Some books feel like coming home. I’m not sure if I could really tell you the first time I read Good Omens (sometime in college maybe?) because I’m certain the book came in this worn, dropped in the bath, dogeared condition. It’s always felt like a comfortable, curl up by the fire, know every word but it still stirs feelings inside you book. Perhaps that Catholic upbringing of mine has something to do with how familiar the themes of the book seem, as well as the gentle way the grandiose has become familiarly mundane out of sheer infectious contact with humanity. It might just be the readable, welcoming writing style of Neil Gaiman and Terry Pratchett, who write like they’re the best of friends welcoming you into the secret they’ve been whispering and laughing about for hours. (Read More)



Particle Mace is self-described as "a game about trying not to die, but that's impossible." Rather than the more traditional means of shooting, your only weapons are the tiny maces you are dragging along (and trying to swing) behind your ship. Knocking those into things will cause them to explode, sometimes into much smaller versions of themselves, whereas knocking your ship into things will cause you to die. First impressions of the game were that it was some version of the legendary Asteroids meets Geometry Wars, but with a truly inventive mechanic the game leaves those comparisons to the merely aesthetic and reminiscent game modes. Particle Mace is fast paced, exciting, and filled with close calls and moments wherein your utter surprise at your survival  leads to your imminent death. A sort of "I shouldn't be alive -- oh wait, I'm not" vicious cycle in the style of many of yesteryear's best arcade games.  (Read More)


Back in September of 2011, the White House unveiled plans for what was called Digital Promise, which sought to put the development of learning software, including educational games, into practice. Partnered with them, much to the surprise of some, was Valve Software, the video game developer of the very popular Half-Life and Portal titles. At a press event, USAToday even quoted Valve co-founder Gabe Newell as joking, “We were like, ‘Aren’t we enemies? Aren’t we entertainment, and isn’t that in opposition to education?’” However, since 2011, Portal (and now Portal 2) has made itself a staple of video game based learning in many classrooms. (Read More)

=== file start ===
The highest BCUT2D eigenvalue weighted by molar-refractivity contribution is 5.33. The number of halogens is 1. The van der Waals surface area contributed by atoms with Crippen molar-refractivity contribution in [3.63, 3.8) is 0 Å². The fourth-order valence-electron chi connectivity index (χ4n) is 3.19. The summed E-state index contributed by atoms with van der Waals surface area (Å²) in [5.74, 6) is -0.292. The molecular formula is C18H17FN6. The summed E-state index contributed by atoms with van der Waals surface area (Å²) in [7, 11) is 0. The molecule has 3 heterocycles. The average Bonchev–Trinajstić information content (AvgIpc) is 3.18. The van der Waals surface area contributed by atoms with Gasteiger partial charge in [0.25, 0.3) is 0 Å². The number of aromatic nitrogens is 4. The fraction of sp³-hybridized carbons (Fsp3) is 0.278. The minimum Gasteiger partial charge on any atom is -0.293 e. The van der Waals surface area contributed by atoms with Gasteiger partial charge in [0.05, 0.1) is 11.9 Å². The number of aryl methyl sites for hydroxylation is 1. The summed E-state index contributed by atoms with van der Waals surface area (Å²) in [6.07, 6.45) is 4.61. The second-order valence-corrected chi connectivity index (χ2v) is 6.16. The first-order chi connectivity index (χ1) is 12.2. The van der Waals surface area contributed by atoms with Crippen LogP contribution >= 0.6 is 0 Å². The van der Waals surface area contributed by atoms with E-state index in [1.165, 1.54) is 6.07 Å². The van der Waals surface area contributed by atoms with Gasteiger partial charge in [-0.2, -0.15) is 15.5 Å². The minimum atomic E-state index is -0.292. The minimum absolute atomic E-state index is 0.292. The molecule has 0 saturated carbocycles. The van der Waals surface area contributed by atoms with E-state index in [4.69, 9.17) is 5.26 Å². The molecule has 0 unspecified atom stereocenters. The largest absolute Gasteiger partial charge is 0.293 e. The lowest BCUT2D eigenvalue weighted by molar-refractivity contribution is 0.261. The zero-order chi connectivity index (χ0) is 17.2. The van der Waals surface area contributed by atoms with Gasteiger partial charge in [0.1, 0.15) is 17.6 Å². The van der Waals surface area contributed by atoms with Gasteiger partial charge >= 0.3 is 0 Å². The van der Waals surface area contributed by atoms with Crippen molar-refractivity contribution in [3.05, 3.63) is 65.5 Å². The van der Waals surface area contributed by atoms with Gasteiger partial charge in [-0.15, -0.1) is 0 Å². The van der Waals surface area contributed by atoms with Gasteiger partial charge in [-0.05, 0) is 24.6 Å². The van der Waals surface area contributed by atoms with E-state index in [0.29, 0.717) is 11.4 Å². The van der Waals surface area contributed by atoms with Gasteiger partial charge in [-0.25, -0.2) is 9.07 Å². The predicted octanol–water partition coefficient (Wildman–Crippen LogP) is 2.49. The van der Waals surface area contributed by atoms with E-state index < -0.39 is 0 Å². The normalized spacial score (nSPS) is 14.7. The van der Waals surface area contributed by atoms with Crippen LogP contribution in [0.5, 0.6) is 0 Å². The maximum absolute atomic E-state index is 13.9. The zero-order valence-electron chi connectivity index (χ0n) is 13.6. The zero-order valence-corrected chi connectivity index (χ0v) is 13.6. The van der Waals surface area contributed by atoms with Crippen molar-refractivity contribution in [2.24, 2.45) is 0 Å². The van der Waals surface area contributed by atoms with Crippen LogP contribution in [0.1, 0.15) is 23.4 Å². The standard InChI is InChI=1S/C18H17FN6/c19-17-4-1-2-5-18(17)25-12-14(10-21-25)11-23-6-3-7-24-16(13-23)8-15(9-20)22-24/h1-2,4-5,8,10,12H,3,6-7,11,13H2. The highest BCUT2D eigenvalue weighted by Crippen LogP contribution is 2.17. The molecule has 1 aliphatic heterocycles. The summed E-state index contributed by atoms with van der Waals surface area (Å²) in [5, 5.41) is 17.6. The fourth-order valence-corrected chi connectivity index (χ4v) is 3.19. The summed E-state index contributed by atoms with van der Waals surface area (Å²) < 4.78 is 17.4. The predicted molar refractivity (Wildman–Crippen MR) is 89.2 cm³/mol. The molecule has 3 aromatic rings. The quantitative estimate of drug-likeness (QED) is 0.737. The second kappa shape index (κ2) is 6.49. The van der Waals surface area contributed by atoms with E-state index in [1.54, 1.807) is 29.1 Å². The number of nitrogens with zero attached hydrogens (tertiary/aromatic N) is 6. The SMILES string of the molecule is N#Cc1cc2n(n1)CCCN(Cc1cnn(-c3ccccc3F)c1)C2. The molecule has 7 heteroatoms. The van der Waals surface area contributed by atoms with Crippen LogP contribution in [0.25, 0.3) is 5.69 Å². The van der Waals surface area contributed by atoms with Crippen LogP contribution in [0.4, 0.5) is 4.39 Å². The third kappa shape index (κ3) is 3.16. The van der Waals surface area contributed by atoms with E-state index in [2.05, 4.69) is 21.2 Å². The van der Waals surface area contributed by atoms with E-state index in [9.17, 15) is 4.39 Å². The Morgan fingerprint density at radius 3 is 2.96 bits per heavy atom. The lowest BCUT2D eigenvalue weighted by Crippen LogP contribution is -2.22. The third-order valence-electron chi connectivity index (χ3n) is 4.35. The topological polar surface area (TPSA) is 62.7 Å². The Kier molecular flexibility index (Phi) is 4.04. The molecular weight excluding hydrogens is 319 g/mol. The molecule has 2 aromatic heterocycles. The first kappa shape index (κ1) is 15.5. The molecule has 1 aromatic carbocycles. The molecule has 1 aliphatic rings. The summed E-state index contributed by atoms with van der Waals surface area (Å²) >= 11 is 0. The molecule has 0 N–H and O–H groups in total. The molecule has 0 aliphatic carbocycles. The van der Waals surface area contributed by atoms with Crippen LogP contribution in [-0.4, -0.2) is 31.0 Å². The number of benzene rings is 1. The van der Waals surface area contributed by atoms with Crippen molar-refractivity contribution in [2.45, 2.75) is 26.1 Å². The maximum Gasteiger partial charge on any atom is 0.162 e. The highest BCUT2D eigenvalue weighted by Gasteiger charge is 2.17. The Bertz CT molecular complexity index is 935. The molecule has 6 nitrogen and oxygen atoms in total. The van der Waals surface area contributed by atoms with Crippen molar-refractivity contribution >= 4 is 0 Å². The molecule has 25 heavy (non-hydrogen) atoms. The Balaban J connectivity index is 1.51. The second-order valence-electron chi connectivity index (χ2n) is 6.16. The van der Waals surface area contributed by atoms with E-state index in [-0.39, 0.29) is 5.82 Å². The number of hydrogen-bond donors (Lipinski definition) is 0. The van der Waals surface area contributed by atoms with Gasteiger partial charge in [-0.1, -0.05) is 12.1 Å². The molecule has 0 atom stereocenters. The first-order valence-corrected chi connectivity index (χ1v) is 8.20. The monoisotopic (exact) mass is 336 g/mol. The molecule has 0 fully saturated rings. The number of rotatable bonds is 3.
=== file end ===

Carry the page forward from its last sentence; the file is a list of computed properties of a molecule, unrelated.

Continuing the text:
“What happens when we give students an alternate reality in which to play, experiment, create, collaborate — and yes — sometimes make a hot mess of failure?” asks Diane Main, the Assistant Director of Instructional Techology (Upper School) at the Harker School in San Jose, California. The short answer: “Thrive.” These games are things that students already have access to, and are already teaching themselves with. Whether it is basic coding, to learn how to mod in items that they desire but cannot build, or simply researching how to build bigger and better items, students are already utilizing these games as learning resources. Mojang, the developers, have been very open about the potential use of their game as a teaching tool, and are working with organizations such as MinecraftEdu to make it a reality.  (Read More)